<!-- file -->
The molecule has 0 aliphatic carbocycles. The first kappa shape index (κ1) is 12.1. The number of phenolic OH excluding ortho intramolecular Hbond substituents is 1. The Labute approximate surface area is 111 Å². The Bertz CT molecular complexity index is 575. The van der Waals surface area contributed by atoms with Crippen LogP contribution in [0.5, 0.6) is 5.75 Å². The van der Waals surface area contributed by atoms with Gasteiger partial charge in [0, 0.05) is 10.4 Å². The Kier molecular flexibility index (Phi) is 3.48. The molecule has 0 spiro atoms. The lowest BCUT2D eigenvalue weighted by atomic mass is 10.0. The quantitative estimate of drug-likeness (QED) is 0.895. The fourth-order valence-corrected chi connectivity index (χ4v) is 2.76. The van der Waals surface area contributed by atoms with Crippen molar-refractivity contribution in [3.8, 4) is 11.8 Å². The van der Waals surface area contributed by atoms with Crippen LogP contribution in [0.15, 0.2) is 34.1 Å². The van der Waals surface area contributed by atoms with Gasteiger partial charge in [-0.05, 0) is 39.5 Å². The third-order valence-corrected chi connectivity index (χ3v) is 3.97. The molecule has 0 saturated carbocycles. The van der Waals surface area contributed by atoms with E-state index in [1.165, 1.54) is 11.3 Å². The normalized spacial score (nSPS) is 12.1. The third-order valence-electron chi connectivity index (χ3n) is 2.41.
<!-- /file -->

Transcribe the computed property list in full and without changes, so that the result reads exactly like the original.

The molecule has 0 aliphatic carbocycles. The first kappa shape index (κ1) is 12.1. The number of phenolic OH excluding ortho intramolecular Hbond substituents is 1. The Labute approximate surface area is 111 Å². The Bertz CT molecular complexity index is 575. The van der Waals surface area contributed by atoms with Crippen LogP contribution in [0.5, 0.6) is 5.75 Å². The van der Waals surface area contributed by atoms with Gasteiger partial charge in [0, 0.05) is 10.4 Å². The Kier molecular flexibility index (Phi) is 3.48. The molecule has 0 spiro atoms. The lowest BCUT2D eigenvalue weighted by atomic mass is 10.0. The quantitative estimate of drug-likeness (QED) is 0.895. The fourth-order valence-corrected chi connectivity index (χ4v) is 2.76. The van der Waals surface area contributed by atoms with Crippen molar-refractivity contribution in [3.8, 4) is 11.8 Å². The van der Waals surface area contributed by atoms with Crippen LogP contribution in [0.15, 0.2) is 34.1 Å². The van der Waals surface area contributed by atoms with Gasteiger partial charge in [-0.05, 0) is 39.5 Å². The third-order valence-corrected chi connectivity index (χ3v) is 3.97. The molecule has 0 saturated carbocycles. The van der Waals surface area contributed by atoms with E-state index in [1.165, 1.54) is 11.3 Å². The normalized spacial score (nSPS) is 12.1. The third-order valence-electron chi connectivity index (χ3n) is 2.41.